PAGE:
FAIR was a term coined in 2016 to help define good data management practices within the scientific realm. The principles emphasize machine-actionability (i.e., the capacity of computational systems to find, access, interoperate and reuse data with no or minimal human intervention) because humans increasingly rely on computational support to deal with data as a result of the increase in volume, complexity and creation speed of data. Delivering FAIR data requires the implementation of metadata and data models that strike a balance between usability and flexibility: 

  • Usability to ensure that consumers of the data can find and access the information that they require.  
  • Flexibility to ensure that the data itself is interoperable and reusable across varied research, clinical and real-world use cases. 

    Figure 2:  Questions answered by precision medicine

Snowflake and FAIR in the world of precision medicine and biomedical research

Cloud-based big data technologies are not new for large-scale data processing. However, new technological approaches have unleashed the ability to scale data processing and computing in a secure, seamless and reliable manner, and move compute closer to the data. A conceptual architecture illustrating this is shown in Figure 3.

Snowflake has a role to play in accelerating the creation of FAIRified data products, namely, data storage, data processing, collaboration and productization. They are well delineated in the table below:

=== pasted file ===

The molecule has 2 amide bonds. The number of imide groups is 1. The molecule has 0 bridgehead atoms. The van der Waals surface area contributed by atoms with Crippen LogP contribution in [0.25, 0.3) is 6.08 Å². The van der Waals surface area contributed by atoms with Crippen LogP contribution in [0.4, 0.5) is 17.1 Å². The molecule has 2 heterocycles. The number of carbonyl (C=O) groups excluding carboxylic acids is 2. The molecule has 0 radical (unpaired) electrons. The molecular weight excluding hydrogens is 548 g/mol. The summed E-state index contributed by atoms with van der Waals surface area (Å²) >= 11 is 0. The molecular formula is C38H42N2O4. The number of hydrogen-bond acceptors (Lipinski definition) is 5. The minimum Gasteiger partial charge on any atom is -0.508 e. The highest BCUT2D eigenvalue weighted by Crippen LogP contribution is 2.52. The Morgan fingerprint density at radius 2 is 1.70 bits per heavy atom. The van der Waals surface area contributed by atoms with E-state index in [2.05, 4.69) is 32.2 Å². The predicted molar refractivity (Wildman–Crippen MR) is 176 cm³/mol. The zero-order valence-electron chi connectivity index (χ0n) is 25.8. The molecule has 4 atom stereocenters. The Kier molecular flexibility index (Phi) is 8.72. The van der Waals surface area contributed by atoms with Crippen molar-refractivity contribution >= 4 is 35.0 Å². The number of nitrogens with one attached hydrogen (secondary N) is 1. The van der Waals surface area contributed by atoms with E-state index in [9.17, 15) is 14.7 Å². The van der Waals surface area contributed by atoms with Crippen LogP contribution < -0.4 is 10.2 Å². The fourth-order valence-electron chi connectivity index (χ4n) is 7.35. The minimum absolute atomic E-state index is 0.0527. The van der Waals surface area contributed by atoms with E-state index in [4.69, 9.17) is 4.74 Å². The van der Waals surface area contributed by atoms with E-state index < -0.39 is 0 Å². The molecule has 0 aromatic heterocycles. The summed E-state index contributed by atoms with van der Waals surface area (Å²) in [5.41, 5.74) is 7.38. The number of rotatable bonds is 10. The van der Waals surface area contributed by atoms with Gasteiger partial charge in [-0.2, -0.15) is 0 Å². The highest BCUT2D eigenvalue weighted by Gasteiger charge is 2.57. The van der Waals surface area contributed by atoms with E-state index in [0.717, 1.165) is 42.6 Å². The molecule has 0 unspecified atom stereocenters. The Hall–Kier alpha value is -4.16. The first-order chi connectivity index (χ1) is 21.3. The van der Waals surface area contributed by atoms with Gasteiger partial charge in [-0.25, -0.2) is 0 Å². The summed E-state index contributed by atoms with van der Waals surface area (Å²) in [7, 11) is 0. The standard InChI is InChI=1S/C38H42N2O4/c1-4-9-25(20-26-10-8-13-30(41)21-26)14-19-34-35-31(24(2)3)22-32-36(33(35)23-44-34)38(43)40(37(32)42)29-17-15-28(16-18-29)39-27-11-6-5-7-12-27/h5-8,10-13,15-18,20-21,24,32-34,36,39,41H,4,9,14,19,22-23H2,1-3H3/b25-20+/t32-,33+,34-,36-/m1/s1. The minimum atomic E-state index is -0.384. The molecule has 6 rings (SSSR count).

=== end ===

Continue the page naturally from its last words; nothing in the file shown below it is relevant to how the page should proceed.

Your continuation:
Figure 3:  Conceptual end-to-end system for enabling precision medicine with Snowflake.

Note: We have listed certain partner tools as an illustrative example. Snowflake connects to various third-party applications and allows seamless integration with a wide variety of tools.

Technological drivers

Data storage: Snowflake provides unprecedented flexibility to store a variety of data sources of all modalities (streaming, structured, semi-structured and unstructured) at a low cost, including omics data such as variant (VCF) data and unstructured data such as pathology images.  

FAIR principle of Findable enabled by Snowflake:

  • Allows users to build self-service analytics and insights via Streamlit apps and Snowsight to create findable applications, such as cohort explorers
  • Natively integrates with third-party catalogs (e.g. Alation, Collibra) to some niche ones 
  • Allows easy ingestion of metadata (such as genomics metadata in Fig. 1) into the platform as a “variant column” that stores the free text, which can then be published into a Streamlit interface for searching. For example, in the case of DICOM images, metadata can be extracted and stored in a structured repository, which is then fed into a findability/cataloging tool.